Divorce often pushes people to look inward. You have to really think about your decisions and behavior in order to understand what led to the failure of the marriage and potentially set yourself up for healthier, happier relationships in the future.

Between trying to advocate for yourself, processing emotions and moving on with your life, you could get so wrapped up in your own internal experience that you don’t recognize how hard the divorce is on your kids.

For children, including teenagers, the divorce of their parents can be one of the most traumatic experiences of their young lives. Trying to view the divorce and custody situation from their perspective can help you minimize the negative impacts of the divorce on your kids.

Children will also be self-centered in how they view a divorce

Just like you filter your experience of the divorce through your own emotions and experiences, so too will your children. It is common for kids of all ages to presume that they played some role in the destruction of their parents’ relationship.

Sitting down to talk with your kids and making certain that they understand that they bear no fault for the outcome of your marriage, potentially together as co-parents, can help assuage any guilt your kids feel.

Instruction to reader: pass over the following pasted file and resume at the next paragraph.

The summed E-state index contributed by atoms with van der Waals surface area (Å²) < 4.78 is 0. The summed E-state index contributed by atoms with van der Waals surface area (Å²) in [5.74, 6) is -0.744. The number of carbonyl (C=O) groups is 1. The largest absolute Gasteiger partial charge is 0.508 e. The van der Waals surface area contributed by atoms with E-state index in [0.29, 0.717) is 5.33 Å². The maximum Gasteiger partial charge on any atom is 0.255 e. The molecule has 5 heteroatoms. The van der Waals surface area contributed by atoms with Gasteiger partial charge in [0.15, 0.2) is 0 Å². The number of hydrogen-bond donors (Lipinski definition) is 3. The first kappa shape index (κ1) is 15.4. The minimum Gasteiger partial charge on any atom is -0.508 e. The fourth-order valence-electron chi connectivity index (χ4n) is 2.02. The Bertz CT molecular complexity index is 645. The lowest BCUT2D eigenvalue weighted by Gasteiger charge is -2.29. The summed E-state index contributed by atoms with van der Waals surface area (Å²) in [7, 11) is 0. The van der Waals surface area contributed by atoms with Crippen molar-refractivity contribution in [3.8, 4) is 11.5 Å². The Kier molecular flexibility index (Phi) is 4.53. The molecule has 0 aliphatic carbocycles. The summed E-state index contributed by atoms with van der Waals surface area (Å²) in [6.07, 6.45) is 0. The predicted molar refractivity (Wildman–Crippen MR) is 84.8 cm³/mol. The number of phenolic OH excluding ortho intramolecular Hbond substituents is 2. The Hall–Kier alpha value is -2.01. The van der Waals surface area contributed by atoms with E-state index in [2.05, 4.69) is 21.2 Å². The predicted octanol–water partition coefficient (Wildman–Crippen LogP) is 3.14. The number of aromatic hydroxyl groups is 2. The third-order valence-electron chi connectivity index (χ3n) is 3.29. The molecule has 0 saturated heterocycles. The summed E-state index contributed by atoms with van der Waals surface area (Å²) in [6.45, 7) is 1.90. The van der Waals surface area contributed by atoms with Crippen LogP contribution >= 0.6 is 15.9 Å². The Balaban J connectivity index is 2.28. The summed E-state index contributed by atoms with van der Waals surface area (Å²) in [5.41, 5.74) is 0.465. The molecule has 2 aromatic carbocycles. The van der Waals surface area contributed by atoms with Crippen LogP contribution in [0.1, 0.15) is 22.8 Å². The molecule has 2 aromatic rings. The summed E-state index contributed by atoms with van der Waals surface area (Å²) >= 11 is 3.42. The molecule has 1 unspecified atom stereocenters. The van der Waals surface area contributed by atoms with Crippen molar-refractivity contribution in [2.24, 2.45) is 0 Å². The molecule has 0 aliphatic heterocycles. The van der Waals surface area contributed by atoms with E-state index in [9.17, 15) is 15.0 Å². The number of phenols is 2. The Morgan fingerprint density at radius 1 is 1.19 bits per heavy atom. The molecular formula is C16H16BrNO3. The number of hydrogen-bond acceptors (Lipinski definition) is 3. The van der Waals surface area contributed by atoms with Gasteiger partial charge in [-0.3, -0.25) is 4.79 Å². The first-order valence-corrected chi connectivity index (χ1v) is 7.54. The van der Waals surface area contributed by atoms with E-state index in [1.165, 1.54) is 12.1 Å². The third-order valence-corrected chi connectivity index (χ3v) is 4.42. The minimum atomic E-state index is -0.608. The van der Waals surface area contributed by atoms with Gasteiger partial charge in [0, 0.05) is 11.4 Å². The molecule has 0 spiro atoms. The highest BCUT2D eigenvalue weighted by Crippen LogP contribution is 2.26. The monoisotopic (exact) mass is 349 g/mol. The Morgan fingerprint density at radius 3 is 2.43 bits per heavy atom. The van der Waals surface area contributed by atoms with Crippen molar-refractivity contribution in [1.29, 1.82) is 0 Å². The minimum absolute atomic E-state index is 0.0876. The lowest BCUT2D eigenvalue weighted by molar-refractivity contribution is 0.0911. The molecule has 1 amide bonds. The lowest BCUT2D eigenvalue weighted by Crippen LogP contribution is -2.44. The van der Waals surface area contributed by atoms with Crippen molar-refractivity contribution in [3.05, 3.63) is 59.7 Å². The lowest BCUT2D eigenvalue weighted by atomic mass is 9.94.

Your kids are going to probably feel both rejected and angry

Feelings of sadness or depression in children because of a divorce are common. They may also experience anxiety. Often these feelings stem from concerns that their parents won’t love them anymore or that they have to choose between their parents, which is particularly hard if kids are close with both of their parents.

Your kids may also become angry and start to act out because of the disruptions that divorce causes. Giving your kids a safe space, like therapy, to express their emotions and committing yourself to not exacerbating them by putting your kids in the middle or trying to alienate them from your ex are good coping strategies for the emotional intensity that children experience during divorce.

They may eventually look for opportunities from the divorce

It is human nature to try to make the best of any situation, and some kids will become opportunistic when their parents divorce. Your child might try to play you against your ex or manipulate you for financial or material gain. They might try to initiate a cold war of gift buying between parents, for example, in order to benefit from the competition between parents.

Working together with your ex so that you both have the same rules and so that you aren’t competing to be better parents than one another can make it harder for your children to manipulate you after the divorce. The more you try to understand your children, their feelings and their needs, the easier the process will be for them.